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Ida B. Wells (1862–1931) was an African-American journalist, newspaper editor, suffragist, sociologist, and an early leader in the civil rights movement. Born into slavery in Holly Springs, Mississippi, Wells and her family were freed by the Emancipation Proclamation of 1863. Despite losing her parents to yellow fever when she was sixteen, Wells attended Fisk University and became a teacher. Politically active since her youth, she also became a writer on race issues and campaigned against lynching; in this latter capacity she published two influential pamphlets and traveled throughout the United States and the United Kingdom. Wells also helped establish the National Association of Colored Women and the National Afro-American Council.
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Pages that need work (reminders to myself)
Some pages that I have written or contributed large part of content:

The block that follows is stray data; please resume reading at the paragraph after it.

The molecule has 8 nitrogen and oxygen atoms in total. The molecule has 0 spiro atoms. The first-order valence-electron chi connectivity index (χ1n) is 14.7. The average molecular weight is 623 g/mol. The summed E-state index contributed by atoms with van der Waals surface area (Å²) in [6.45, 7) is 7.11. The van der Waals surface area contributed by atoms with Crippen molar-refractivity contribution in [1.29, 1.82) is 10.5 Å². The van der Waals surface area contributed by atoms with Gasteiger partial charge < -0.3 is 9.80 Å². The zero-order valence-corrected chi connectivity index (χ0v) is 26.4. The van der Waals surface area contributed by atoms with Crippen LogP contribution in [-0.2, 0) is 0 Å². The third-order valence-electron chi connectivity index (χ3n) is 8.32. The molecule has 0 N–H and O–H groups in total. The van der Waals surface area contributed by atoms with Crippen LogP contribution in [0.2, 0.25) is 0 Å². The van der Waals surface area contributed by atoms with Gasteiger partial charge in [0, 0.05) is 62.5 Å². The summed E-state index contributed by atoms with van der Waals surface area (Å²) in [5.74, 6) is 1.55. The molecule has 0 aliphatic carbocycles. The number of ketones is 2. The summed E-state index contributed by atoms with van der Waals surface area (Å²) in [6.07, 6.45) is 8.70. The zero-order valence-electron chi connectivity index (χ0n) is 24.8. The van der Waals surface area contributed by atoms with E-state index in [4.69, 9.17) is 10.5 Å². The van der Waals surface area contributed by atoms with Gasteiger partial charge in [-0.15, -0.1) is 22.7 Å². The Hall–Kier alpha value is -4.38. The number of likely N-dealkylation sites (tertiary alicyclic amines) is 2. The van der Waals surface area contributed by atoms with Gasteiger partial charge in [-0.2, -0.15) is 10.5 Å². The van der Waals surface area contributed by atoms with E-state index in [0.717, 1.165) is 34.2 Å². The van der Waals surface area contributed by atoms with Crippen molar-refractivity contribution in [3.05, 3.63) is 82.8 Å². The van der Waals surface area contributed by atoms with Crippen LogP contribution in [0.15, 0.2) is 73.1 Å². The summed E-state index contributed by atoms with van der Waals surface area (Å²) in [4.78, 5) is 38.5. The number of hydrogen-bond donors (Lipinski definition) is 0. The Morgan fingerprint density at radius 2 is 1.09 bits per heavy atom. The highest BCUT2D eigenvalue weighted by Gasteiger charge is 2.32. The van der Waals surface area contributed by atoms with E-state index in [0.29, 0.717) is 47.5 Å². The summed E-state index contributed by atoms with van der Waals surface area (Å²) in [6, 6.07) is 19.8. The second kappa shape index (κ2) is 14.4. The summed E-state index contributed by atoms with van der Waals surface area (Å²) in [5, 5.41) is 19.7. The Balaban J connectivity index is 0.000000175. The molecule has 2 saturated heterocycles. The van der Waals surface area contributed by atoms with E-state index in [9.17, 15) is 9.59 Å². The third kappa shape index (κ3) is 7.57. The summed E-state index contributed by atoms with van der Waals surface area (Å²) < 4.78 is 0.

Yan Rudzutak, Uljana Semjonova, Latvian riflemen, Latvian national ice hockey team, Russian national ice hockey team, Darius Kasparaitis, Tom Barrasso, Janis Dalins, Chris Drury, Subset sum problem, Janis Lusis, Holidays in Latvia, List of political parties in Latvia, For Human Rights in United Latvia, Latvian Socialist Party, Deutsch-Jozsa algorithm, Category:Latvia and subcategories, Category:Chess and subcategories, Young tableau, Brendan Morrison, Latvian National Independence Movement (LNNK), Eliyahu Rips, Sandra Kalniete, San Jose Sharks, Polynomial time approximation scheme, Arthur-Merlin protocol, Advice (complexity theory), International Congress of Mathematicians, ACM International Collegiate Programming Contest, PP (complexity class), Helmuts Balderis, Kremerata Baltica, Displaced person, Nikolai Ivanovich Lobachevsky, Gödel Prize, Alexander Mogilny, Salaspils, Vladimir Petrov,United Hockey League, Janis Cakste, Gustavs Zemgals, Alberts Kviesis, Karlis Ulmanis, Vaira Vike-Freiberga, Einars Repse, Toffoli gate, Economy of Latvia, Rolandas Paksas, Arturas Paulauskas, De Boor algorithm, Bellman-Ford algorithm, Arturs Irbe, Sandis Ozolinsh, Karlis Skrastins, Chronicle of Henry of Livonia, Steiner tree, Extremal graph theory